rich said...

Steph,
Yeah, I think for the reasons you stated that's why it's a "challenge" and not a command. So when Paul says, "I urge you brothers and sisters to live a life worthy of the calling you've received" it is a "challenge" to live well but not a threat.

So, Christian ethics is "act like who you are already by grace" & never "act this way in order to get grace". A more "Pauline" way to state it would probably be that Christian ethics is to "live now as we shall be then" but inclusion in the family of course is the starting point, "living right" only happens as a response.

All that to say, I think, in a way, that "challenges" are exactly appropriate in that they say, "This is who you are! I challenge you to go and live like it."

That's not to say it can't be done in an uber-kitchy way. ;-)

pure_light said...

stanford,
I sent out support letters for a summer project last year. I felt really bad trying to guilt trip people out of their money, so I said "or, you can just pray for me" as my little disclaimer.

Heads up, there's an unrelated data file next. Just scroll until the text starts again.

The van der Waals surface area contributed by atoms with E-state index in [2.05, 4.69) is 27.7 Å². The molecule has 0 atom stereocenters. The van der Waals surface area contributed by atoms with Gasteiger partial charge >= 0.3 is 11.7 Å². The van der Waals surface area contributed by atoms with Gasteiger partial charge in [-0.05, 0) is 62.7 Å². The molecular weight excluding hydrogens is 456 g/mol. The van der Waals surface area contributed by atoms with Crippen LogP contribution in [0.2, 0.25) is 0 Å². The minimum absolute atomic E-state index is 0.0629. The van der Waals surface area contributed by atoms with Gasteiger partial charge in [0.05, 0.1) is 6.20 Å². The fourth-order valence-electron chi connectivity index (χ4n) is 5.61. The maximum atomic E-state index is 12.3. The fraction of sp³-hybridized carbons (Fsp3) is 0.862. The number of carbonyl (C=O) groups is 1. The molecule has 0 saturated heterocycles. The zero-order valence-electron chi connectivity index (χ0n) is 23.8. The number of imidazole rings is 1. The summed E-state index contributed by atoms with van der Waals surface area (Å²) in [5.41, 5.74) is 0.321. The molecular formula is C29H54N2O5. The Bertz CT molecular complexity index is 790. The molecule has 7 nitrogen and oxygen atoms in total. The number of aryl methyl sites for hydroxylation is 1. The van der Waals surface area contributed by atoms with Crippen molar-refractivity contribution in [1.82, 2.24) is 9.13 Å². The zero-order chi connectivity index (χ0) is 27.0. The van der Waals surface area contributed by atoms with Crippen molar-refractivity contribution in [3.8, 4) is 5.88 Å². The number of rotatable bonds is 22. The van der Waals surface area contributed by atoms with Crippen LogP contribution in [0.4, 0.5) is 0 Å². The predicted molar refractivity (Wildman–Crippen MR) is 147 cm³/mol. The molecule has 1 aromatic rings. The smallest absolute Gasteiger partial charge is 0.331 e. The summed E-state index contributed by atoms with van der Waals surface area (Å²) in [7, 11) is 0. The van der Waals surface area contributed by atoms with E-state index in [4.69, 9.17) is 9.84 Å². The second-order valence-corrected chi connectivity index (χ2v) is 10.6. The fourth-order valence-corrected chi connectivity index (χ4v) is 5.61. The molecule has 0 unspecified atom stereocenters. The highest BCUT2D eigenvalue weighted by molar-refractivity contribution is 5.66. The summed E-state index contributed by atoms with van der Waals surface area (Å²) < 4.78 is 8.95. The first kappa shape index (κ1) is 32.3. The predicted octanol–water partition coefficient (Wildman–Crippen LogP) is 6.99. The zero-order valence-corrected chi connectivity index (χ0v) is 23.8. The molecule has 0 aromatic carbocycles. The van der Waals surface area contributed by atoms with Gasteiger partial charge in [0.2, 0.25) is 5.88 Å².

Carrie said...

the scripture challenge awarding prizes is absolutely repulsive to me. almost as repulsive as my church airing a TV commercial, but that's a whole 'nother story. how about instead of awarding iPods and fleeting consumer items you get a relationship with the God of creation and opportunities to be the answers to people's prayers by feeding and clothing the hungry and poor. to the least of these...

Etienne Marais said...

Reacently I read a letter in the TV
Plus where a reader spoke up against Harry Potter. As a Christian I wish to state that the Bible clearly tells us to have nothing to do with witchcraft.
When I was 14 years old I had the most terrible experience. For a long time I heard voices that repeated over and over:'Harry must go.' As a Christian I would like to
warn people who are crazy about Harry Potter. Rather stay away before you also have to experience the trauma that I did.
I am praying for the salvation of everyone involved with Harry Potter
some way or another. I've also sent
e-mails to some of them to tell them that God loves them and that I
will keep on praying for their salvation.

Lisa said...

Okay...."grungey font" vs. Helvetica is very funny.

Kim said...

And for teens, a special "xtreme" challenge, in grungey font to attract their attention in ways Helvetica cannot.

I just started reading this blog, and while I've been laughing and nodding my head at nearly everything I've read, this quote was so good, I had to comment. Thank you.

i am said...

i agree with you. church design/art have a way of being the lamest, trying-too-hard-to-be-cool sort. not gonna defend it. but just don't think we don't notice it. some do and wish for a change.

Tripp said...

I went to a Christian high school whose nickname was the Challengers.